Monet had cataracts as he got older, hence his blurry style. I have cataracts also, and whilst never a professional artist, I always painted. I still draw when away, or paint a little, but not how I was.

Then again, my main profession, I had to give up 20 years ago now because of the head injury. I learned a lot from that as to how some people treat you as a diagnosis, and prognosis, rather than a person.

If he has to go into more sheltered/smaller accommodation, it would still be possible for him to paint/draw surely?

Is it possible now for someone ( e.g. another artist) to introduce him to other forms, e.g oil pastels, water colour pencil. Not in a " growing old so do this" kind of way, more of a " have you tried this?". So maybe a conversation but in a, "how do we still help you to be an artist " kind of way. :unsure:

Not explaining myself too well, I realise.

Something made me sort of take stock of myself recently, and I'm in "a rage against the dying of the light" mode at the moment.:) I know that physically and mentally I'm fading, and most of that is an age thing, but I've got a fair bit in me yet, before I decide to shuffle off.

It is harder sometimes for us to watch another whom we care about, start to crumple through Age.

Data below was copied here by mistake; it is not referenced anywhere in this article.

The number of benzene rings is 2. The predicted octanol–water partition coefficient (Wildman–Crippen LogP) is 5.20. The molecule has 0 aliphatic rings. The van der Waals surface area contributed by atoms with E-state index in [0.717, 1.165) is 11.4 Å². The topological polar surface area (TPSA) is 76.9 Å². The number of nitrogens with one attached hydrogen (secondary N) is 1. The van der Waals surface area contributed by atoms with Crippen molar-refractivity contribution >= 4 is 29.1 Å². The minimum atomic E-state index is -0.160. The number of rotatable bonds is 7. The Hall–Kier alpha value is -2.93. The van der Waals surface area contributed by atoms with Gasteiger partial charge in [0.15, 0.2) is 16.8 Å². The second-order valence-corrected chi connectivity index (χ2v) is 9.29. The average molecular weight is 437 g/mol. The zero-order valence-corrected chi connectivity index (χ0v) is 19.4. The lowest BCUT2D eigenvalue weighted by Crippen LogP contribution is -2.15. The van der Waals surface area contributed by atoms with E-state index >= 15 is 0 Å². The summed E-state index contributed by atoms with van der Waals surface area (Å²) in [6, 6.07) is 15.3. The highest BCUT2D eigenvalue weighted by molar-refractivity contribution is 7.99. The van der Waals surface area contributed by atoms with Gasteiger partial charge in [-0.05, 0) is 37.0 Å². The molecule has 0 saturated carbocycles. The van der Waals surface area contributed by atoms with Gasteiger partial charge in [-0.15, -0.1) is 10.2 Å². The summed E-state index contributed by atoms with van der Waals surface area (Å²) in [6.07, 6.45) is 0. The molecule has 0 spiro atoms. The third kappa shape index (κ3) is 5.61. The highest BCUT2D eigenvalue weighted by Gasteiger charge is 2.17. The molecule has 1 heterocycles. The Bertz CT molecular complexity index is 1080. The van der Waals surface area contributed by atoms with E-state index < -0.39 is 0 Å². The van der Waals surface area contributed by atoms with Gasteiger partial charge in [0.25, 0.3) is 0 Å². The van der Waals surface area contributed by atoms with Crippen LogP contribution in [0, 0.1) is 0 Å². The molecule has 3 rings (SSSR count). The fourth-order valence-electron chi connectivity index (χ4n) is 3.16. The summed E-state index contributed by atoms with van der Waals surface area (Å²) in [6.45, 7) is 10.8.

Difficult though it is to be an observer in this, who cannot make things better, it is part of Life.

He is fortunate to have love and care around him. That is the best gift you can all give him.:hug1:
 
Kerome

Kerome

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Hard to watch someone fade slowly, and difficult for him, as it is a greater part of his identity, and way of expressing himself. :sorry:
He has been adjusting, slowly but surely. He has come to rely more on my mother, who is a decade younger, and she has been growing frustrated with his ability to lose things, forcing her to help him search. But there is a lot of love between them, and they manage together.

Is it possible now for someone ( e.g. another artist) to introduce him to other forms, e.g oil pastels, water colour pencil. Not in a "growing old so do this" kind of way, more of a "have you tried this?". So maybe a conversation but in a, "how do we still help you to be an artist" kind of way. :unsure:
He still does some cartoons and drawings, so he is not entirely out of it. But most of his big commissions have been computer-generated art, and now he can’t handle the computer anymore. It’s a big part of his identity which is going, and instead he has been spending a lot of time in the garden.

Something made me sort of take stock of myself recently, and I'm in "a rage against the dying of the light" mode at the moment.:) I know that physically and mentally I'm fading, and most of that is an age thing, but I've got a fair bit in me yet, before I decide to shuffle off.
So this line of thinking is not entirely inappropriate :) well, good for you that you’re hanging in there. Age is not an easy thing to deal with, gracefully or disgracefully, as you prefer.